Sunday 1.8.2017 New York Times Digest


1. Why Trump Can’t Disengage America From the World

“The United States required the resources of an entire continent to defeat German and Japanese fascism, and later Soviet Communism. Without Manifest Destiny, there could have been no victory in World War II. But because settling that continent involved slavery and genocide against the indigenous inhabitants, American history is morally unresolvable. Thus, the only way to ultimately overcome our sins is to do good in the world. But doing good must be tempered by always thinking about what can go wrong in the process. These are all, deep down, the lessons of the interaction between Americans and their landscape.”

2. Inside a Killer Drug Epidemic: A Look at America’s Opioid Crisis

“Public health officials have called the current opioid epidemic the worst drug crisis in American history, killing more than 33,000 people in 2015. Overdose deaths were nearly equal to the number of deaths from car crashes. In 2015, for the first time, deaths from heroin alone surpassed gun homicides. And there’s no sign it’s letting up.”

3. Napping in Public? In Japan, That’s a Sign of Diligence

“In Japan, napping in the office is common and culturally accepted. And in fact, it is often seen as a subtle sign of diligence: You must be working yourself to exhaustion.”

4. Yes, It’s Your Parents’ Fault

“People who have insecure attachment models tend to be drawn to those who fit their expectations, even if they are treated badly. They may subconsciously act in ways that elicit insensitive, unreliable or abusive behavior, whatever is most familiar. Or they may flee secure attachments because they feel unfamiliar.”

5. What the Muck of Walden Pond Tells Us About Our Planet

“We are not separate from nature or immune to its laws. We are nature.”

6. Kanye West’s Year of Breaking Bad

“Mr. West’s unlikely shift suggests the maneuvers of someone who no longer believes in the systems that have previously nourished, sustained and inspired him — someone whose sense of safety has been revoked.”

7. What TV Says About Race and Money

“On shows like Donald Glover’s ‘Atlanta’ on FX and Issa Rae’s ‘Insecure’ on HBO, both about a group of late-20-somethings professionally striving and financially struggling (and both, along with ‘black-ish,’ nominated for Golden Globes), the theme of black downward mobility is put into high relief.”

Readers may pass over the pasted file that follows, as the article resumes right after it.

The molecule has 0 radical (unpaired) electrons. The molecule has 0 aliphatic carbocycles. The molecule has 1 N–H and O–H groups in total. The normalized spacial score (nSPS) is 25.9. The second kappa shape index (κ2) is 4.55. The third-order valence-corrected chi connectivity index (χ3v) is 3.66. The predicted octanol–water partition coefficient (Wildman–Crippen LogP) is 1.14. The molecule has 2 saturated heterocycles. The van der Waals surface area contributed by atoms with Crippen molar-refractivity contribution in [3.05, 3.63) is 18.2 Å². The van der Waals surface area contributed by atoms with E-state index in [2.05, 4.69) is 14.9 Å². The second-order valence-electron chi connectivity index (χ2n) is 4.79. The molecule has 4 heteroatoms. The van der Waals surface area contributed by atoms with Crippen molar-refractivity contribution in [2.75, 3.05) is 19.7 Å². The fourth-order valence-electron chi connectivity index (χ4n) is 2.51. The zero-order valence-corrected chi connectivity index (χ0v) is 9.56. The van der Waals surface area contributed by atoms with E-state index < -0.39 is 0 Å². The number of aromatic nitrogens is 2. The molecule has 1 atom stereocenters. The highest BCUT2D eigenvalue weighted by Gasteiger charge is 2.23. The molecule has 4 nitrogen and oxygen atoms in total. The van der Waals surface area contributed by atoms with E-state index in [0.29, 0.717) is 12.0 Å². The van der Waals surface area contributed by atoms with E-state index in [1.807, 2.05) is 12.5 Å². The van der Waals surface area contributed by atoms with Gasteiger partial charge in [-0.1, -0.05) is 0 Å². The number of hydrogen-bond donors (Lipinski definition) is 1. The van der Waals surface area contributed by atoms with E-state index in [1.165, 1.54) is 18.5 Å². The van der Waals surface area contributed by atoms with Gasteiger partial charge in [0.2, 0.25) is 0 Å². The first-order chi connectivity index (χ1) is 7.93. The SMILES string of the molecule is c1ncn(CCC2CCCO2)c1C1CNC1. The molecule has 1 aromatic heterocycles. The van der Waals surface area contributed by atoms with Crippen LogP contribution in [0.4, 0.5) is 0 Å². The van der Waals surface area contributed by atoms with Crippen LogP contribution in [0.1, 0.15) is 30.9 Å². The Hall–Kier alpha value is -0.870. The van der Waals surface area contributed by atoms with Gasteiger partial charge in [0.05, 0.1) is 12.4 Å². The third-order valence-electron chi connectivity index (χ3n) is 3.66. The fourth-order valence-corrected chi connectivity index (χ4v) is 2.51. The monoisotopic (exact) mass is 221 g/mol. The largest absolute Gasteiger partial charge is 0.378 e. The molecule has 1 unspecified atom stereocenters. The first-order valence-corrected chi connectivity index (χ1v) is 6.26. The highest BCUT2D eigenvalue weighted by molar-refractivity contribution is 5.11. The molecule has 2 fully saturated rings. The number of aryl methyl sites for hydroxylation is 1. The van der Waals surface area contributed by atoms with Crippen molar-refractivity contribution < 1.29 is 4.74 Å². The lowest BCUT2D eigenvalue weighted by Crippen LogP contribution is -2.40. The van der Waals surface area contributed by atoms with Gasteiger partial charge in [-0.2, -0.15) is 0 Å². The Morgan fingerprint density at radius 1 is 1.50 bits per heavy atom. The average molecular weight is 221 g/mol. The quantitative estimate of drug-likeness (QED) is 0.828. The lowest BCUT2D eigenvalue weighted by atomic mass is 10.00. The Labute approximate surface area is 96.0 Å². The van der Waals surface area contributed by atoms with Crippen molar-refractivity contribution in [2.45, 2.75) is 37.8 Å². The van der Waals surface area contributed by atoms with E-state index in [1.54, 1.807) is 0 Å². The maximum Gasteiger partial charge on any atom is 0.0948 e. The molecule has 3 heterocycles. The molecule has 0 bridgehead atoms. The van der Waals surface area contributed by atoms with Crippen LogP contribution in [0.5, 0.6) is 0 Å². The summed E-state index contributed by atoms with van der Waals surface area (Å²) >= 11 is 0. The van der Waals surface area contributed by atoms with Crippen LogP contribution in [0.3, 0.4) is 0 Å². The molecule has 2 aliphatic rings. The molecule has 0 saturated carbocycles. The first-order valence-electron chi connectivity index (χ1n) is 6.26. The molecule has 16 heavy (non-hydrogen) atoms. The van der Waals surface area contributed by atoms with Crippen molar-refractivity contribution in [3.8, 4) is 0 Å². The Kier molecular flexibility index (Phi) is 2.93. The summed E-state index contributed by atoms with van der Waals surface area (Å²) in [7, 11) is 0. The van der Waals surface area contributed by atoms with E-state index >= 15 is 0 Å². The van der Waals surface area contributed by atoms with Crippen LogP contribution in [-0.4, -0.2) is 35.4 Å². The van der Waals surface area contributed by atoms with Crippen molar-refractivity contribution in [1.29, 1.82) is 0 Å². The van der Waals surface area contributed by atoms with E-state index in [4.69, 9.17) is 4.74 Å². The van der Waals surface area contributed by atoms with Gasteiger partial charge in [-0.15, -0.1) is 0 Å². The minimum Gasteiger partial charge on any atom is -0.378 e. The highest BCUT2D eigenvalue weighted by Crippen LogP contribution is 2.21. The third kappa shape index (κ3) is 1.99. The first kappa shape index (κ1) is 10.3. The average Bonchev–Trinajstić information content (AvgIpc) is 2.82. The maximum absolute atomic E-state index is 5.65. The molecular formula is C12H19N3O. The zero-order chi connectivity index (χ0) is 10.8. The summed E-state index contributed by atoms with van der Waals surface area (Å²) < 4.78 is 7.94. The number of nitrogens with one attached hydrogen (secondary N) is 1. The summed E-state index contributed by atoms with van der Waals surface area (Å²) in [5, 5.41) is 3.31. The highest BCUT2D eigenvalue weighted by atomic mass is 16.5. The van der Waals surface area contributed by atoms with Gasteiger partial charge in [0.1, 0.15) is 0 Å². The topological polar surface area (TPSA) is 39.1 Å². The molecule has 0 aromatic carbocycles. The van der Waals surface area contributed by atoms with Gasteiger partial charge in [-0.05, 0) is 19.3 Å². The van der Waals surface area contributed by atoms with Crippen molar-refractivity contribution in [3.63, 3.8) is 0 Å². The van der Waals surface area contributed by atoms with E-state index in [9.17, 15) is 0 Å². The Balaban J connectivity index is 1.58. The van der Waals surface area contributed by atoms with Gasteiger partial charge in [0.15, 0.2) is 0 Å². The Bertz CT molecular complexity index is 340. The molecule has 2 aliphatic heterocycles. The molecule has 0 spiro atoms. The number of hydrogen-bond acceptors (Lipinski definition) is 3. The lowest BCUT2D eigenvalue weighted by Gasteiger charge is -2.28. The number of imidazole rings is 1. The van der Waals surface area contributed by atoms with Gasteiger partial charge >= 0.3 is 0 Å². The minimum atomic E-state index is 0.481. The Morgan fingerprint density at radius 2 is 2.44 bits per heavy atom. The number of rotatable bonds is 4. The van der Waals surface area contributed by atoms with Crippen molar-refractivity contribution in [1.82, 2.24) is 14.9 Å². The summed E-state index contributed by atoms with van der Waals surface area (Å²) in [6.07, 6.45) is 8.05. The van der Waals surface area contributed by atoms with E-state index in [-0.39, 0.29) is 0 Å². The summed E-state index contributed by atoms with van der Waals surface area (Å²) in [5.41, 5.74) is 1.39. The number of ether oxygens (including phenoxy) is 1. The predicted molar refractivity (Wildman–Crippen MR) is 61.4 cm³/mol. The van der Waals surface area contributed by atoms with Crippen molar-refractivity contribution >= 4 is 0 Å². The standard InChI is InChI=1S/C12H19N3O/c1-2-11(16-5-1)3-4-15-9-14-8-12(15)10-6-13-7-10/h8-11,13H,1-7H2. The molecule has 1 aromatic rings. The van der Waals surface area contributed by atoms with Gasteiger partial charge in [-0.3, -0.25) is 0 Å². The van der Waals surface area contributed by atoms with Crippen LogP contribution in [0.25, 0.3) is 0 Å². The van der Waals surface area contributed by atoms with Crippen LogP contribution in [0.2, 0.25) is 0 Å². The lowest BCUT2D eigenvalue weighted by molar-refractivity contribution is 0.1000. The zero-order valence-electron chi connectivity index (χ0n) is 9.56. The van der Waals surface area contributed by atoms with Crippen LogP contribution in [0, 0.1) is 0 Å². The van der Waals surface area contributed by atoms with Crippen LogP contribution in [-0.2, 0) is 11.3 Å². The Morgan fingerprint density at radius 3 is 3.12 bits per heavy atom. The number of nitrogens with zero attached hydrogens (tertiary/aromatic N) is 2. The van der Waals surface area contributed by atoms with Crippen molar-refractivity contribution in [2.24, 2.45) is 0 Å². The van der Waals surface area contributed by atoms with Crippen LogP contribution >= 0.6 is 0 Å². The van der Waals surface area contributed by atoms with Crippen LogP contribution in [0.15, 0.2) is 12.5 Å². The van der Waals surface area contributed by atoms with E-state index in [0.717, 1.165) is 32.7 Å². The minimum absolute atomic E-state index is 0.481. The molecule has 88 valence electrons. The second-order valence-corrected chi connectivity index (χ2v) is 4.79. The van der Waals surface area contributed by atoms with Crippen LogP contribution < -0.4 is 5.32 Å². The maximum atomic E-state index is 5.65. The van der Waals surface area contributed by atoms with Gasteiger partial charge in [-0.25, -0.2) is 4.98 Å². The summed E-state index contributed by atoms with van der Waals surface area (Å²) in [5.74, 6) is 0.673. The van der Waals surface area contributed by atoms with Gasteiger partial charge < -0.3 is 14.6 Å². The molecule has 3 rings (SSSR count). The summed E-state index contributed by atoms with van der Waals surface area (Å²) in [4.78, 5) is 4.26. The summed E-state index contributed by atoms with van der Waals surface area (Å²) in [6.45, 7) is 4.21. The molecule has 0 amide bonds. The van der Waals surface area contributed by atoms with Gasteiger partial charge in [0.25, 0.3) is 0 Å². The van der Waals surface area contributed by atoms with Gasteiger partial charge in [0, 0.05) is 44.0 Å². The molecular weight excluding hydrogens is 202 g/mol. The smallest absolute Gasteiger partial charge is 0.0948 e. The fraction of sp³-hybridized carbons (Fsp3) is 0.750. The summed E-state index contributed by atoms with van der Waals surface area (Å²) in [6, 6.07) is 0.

8. Watching While White: How Movies Tackled Race and Class in 2016

“It’s easy enough to say that Moonlight and The Birth of a Nation and Barbershop: The Next Cut are movies about race. What would happen if we said the same about Manchester by the Sea, La La Land and Sully?”

9. The Making of Virtually Real Art With Google’s Tilt Brush

“Google has been calling on dozens of artists, animators and illustrators with a high-tech update of Mili’s concept — a virtual reality setup that enables people to paint with light that actually stays where you put it, at least for viewers wearing a VR headset.”

10. What Not to Eat: ‘The Case Against Sugar’

“The stuff kills.”

11. The War to Stay Out of the War Against War

“Most of all, it is a timely reminder of how easily the will of the majority can be thwarted in even the mightiest of democracies.”

12. Rake’s Progress: A Look at the Well-Traveled Casanova

“Casanova moved with ease in all strata of society. As well as hordes of nobility, he met Benjamin Franklin, Bonnie Prince Charlie, Frederick the Great, Catherine the Great, Pope Clement XIII, Rousseau, Voltaire and Mozart. He mixed with financiers, ambassadors, Freemasons, magicians and government ministers, in addition to an awful lot of gamblers, rakes, actors, dancers, courtesans and common prostitutes.”

13. How ‘Elites’ Became One of the Nastiest Epithets in American Politics

“United States history might be seen as a repeating cycle of anti-elite revolt.”

14. Letter of Recommendation: Instagram Explore

“A smartphone becomes the modern substitute for having an imagination.”

15. Cyberwar for Sale

“The ubiquity and utility of email has turned it into a fine-grained record of our day-to-day lives, rich with mundane and potentially embarrassing details, stored in a perpetual archive, accessible from anywhere on earth and protected, in some cases, by nothing more than a single password.”

16. One Man’s Quest to Change the Way We Die

“Don’t we all treat suffering as a disruption to existence, instead of an inevitable part of it? He wondered what would happen if you could ‘reincorporate your version of reality, of normalcy, to accommodate suffering.’”

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